Small wonder he was excited, too excited to stay away. The painting he had commissioned was well under way and he somehow wanted to be there to share in the birth of his memory piece, the commemoration of his service almost half a century ago. He did come that evening and we chatted again as I worked. I understood his anticipation. It was somehow charming.

Walter MacDougald's painting, 357 SQUADRON BURMA DROP, was finished in about four weeks total time, from first conversation to final acceptance. In a way, it represents an extreme example of why many artists do not like to take commissions, although I am not one of them. Walter was directly and continuously involved in all concept aspects from the beginning to the end. His commissioned painting took the shape of his own very definite and vivid memories: everything from the character and topography of the hills and rivers of the Burmese jungle to the number of chutes released over the marked drop zone. It was one of the most “directed” paintings of my aviation career. I think this is the aspect many artists find objectionable. Artistic license is often held well in check in commissioned works of historical themes, especially when primary research is (literally) at hand. I too must admit to a certain chafing at the bit at times.

But, the privilege of painting history from the direct and vivid memory of those who actually made it far outweighs any sense of restriction I might personally be subject to. Not that all participants in World War II Canadian flying history have infallible memories. Far from it! I spent three months trying to confirm the color scheme of the Baltimore medium bomber in which my friend Tom was shot down over North Africa. I thought it would be standard desert camouflage, but had to find confirmation. I have learned the hard way not to guess about such things. One day, in mock exasperation, I chastised Tom for his lack of visual memory. “Surely you must remember the color of your own aircraft,” I said. “I flew it from the inside,” he retorted. The color scheme was finally confirmed and the painting successfully completed.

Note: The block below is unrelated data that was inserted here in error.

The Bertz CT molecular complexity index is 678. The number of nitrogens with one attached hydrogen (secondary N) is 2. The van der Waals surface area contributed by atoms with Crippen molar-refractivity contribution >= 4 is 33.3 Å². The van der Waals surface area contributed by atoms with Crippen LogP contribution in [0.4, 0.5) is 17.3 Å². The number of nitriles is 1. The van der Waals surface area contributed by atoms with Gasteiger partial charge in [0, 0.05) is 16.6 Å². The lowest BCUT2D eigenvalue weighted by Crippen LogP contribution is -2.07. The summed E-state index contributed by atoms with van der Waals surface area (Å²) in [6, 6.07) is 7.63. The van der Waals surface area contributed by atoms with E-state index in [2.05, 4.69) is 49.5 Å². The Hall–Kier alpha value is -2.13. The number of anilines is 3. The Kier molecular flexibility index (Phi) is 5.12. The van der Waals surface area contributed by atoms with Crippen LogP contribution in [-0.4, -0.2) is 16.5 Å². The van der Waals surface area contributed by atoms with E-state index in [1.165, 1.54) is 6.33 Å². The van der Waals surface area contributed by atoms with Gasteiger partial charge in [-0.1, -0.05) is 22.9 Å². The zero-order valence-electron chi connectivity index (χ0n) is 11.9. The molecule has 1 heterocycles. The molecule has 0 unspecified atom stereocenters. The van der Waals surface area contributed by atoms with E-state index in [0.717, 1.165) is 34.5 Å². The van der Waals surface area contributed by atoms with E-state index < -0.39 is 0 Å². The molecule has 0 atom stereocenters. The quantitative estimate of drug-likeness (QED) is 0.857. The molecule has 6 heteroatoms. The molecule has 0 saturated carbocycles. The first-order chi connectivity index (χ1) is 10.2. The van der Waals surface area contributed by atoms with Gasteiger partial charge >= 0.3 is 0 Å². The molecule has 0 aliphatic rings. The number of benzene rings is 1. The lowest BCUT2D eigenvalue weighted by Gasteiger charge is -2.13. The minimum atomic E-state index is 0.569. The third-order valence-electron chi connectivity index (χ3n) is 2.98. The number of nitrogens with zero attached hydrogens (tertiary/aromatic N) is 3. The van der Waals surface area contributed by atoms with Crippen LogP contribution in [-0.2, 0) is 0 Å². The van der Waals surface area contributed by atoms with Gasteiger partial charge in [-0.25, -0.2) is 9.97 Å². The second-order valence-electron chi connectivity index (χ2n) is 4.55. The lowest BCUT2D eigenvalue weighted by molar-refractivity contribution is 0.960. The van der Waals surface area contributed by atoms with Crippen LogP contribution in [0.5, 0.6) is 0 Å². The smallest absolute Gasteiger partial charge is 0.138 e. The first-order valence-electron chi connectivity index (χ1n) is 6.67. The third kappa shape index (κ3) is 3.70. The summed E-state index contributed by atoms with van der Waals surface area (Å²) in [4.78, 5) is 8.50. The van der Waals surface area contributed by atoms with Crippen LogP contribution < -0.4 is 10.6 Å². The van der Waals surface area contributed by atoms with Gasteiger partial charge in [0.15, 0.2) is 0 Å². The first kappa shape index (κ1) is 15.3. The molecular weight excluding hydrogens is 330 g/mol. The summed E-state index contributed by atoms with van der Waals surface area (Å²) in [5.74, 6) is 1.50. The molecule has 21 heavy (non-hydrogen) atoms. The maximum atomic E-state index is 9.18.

Yes I do enjoy painting commissions. In fact a sizeable number of my aviation paintings are painted to order. Many are commissioned by mail or email, although I prefer to make first-person contact with the commissioner and ideally with the aircraft, if possible. Often, I will meet someone at a show who is drawn to my work, and a few weeks or months later a letter, fat with photos, arrives. It is always an extra challenge to come up with a concept which both pleases the commissioner, and excites and inspires me.

But whether it’s a commission in acrylic on board, or in watercolor on paper, for me the excitement and challenge of making the images remains high. And even though there are a lot of good aviation fine- art reproductions out there, commissioning is probably the only way for an aviation enthusiast to bring his or her own personal aviation vision to life. It was rewarding for me to bring Walter’s vision to life.

BURMA DROP was eventually published as a poster commemorating the RAF bomber squadrons which flew in the South East Asia Command.

Rich Thistle

Link: 357 Squadron Burma Drop

Footnote: Further articles on this subject may be viewed by referring to the following web library index numbers:-
No. 056 “Force 136 Liberators"
No. 093 “Flying to the Limits – or Phantom Refuelling"
No. 203 “Final and Longest Op